More Americans Say They Have Long-Term COVID

More and more Californians are dying at home.

The COVID-19 pandemic has increased the proportion of Californians who die at home rather than in a hospital or nursing home, accelerating a slow but steady increase that dates back at least two decades, according to a new report from Kaiser Health News. The rise in deaths at home began in 2020, the first year of the pandemic, and the rate has continued to rise, outpacing closures at hospitals and nursing homes that could help explain the initial turnaround. Nearly 40% of deaths in California during the first 10 months of 2022 occurred at home, up from 36% for all of 2019, according to death certificate data from the California Department of Public Health.

By comparison, data from the US Centers for Disease Control and Prevention shows that approximately 26% of Californians died at home in 1999, the first year for which data on household deaths in the agency’s public database. The trend is amplified among California residents. with serious chronic diseases. Approximately 55% of Californians who died of cancer did so at home during the first 10 months of 2022, compared to 50% in 2019 and 44% in 1999. Approximately 43% of Californians who died of Alzheimer’s in the first 10 months of 2022 therefore at home, compared to 34% in 2019 and almost 16% in 1999. Nationally, the proportion of deaths occurring at home also increased in 2020, to 33 %, and then increased to nearly 34% in 2021. Nationwide data for 2022 is not yet available.

More Americans say they are experiencing prolonged COVID

For the first time since June, the proportion of U.S. adults who say they are currently experiencing symptoms associated with long-lasting COVID has risen, according to new data from the US Census Bureau released Wednesday by the Centers for Disease Control and Prevention. In January, the percentage of all US adults experiencing post-COVID conditions, defined as adults who have had COVID, had long-term symptoms, and were still experiencing symptoms, rose to 5.9% after a steady decline from 7.5% in June to 5.8%. in December. The percentage of respondents to the online House Pulse Experimental Survey from agencies who said they were experiencing activity limitations due to the long duration of COVID also stopped declining, staying at 4.8% for the second month in a row. An estimated 53.8% of all American adults have had COVID-19 at least once since January, up from 40.3% in early June. But the agency notes that “the percentage of adults who said they ever had COVID based on the Household Pulse Survey is lower than other estimates based on seroprevalence studies.”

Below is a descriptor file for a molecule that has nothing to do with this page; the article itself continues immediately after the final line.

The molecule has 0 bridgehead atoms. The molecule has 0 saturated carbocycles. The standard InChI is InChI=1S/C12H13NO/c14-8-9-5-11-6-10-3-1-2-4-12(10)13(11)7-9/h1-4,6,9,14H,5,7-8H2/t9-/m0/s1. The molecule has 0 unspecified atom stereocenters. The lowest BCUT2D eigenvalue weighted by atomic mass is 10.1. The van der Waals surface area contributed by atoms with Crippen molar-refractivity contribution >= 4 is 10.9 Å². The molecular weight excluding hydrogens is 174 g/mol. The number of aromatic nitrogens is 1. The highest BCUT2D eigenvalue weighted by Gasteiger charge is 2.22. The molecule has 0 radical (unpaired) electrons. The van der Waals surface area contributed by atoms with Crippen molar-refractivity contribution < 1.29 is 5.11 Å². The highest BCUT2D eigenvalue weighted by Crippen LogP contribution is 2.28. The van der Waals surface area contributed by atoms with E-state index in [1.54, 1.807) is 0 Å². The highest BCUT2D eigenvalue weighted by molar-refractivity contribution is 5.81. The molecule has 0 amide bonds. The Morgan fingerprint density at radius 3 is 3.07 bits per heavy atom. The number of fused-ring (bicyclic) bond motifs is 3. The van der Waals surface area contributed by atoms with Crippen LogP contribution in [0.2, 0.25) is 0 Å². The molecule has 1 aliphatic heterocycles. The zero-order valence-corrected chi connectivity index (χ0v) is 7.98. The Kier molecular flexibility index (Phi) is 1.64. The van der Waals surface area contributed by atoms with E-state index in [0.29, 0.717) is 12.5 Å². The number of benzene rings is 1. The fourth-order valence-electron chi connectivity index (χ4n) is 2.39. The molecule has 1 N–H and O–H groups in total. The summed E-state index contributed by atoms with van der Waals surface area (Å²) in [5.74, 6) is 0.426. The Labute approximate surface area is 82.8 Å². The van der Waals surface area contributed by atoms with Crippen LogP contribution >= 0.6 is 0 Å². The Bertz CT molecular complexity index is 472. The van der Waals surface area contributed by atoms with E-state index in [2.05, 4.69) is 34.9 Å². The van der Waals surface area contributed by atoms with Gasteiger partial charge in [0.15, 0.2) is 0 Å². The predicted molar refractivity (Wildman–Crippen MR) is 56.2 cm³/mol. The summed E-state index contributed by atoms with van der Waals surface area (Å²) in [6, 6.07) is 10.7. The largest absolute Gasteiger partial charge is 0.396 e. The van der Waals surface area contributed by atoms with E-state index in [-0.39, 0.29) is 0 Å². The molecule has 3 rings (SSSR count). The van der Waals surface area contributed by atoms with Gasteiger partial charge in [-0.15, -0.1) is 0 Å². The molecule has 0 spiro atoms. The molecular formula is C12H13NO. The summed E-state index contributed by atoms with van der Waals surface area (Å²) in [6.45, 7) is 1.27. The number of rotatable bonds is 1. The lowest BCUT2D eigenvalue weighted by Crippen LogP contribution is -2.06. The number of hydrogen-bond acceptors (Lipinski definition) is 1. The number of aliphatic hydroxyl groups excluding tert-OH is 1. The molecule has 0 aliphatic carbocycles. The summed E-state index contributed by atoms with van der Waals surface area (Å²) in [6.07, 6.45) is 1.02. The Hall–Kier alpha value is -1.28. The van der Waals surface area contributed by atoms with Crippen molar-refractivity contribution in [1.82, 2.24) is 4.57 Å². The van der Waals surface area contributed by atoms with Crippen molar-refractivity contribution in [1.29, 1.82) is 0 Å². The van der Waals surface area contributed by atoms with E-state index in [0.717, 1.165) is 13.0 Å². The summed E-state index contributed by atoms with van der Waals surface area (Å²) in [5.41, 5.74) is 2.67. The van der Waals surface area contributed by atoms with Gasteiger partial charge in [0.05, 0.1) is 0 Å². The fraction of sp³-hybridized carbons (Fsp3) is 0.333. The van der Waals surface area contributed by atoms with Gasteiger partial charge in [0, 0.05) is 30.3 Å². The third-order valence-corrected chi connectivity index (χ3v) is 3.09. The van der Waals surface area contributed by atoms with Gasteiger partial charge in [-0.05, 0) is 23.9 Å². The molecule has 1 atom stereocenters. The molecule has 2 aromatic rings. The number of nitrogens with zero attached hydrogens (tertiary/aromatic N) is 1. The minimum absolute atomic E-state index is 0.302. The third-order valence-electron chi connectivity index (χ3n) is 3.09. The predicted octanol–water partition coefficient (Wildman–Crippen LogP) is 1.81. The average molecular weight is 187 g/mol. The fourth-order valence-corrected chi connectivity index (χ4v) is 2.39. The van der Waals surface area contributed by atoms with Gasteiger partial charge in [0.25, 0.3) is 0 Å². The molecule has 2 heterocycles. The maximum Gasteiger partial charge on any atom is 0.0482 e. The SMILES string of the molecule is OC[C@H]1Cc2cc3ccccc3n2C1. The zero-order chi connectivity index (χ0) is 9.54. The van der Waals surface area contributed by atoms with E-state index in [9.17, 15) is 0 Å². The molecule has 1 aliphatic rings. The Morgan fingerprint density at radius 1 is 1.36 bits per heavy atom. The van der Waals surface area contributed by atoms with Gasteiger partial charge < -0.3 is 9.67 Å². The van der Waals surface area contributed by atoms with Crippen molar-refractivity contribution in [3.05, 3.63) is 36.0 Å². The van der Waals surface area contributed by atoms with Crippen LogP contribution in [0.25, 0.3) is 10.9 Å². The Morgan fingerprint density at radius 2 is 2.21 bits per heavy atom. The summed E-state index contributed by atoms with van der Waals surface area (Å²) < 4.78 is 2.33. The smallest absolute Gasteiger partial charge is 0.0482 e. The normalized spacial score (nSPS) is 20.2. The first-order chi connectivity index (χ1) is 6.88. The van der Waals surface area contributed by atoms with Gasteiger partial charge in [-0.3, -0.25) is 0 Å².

CDC plans to review how deaths are counted

In its continuing effort to reduce the pandemic, the US Centers for Disease Control and Prevention is developing a new national standard for classifying Deaths associated with COVID-19. The change could see the number of reported virus-related deaths drop by 10%-20% in future counts. The Colorado Department of Public Health is among the first regional agencies to update its data visualizations to align with the Council of State and Territory Epidemiologists’ Revised Classification Guidance for COVID-19 Associated Deaths, which is the new national standard for classify COVID-19-associated deaths jointly with state health departments and the CDC.

The updated definition is based primarily on death certificate data and aligns more closely with “deaths due to COVID” data to better reflect deaths attributable to COVID-19, “especially during periods of high COVID rates when a significant proportion of people who die could coincidentally test positive for the virus.” According to the guidance, which the CDC is expected to adopt this year, for a death to count as caused by COVID, the “death certificate must indicate COVID -19 or an equivalent term as the immediate, underlying, or contributing cause of death.”, OR a case investigation determines that COVID-19 was the cause of death”, and death must occur within one year of a COVID infection -19 Earlier this month, public health officials in Los Angeles County said the change could lead to a reduction in reported deaths from COVID-19 in the future.Bárbara Fer rer, the head of the Los Angeles agency, told a news conference: “It’s very difficult to go back in time, so I’m not going to, but the deaths that we’re counting right now, those designations could change if there’s a reclassification, but we won’t know until we see the exact language… we could see a change maybe 10-20%.

San Diego is the first major city in the state to declare an emergency at sunset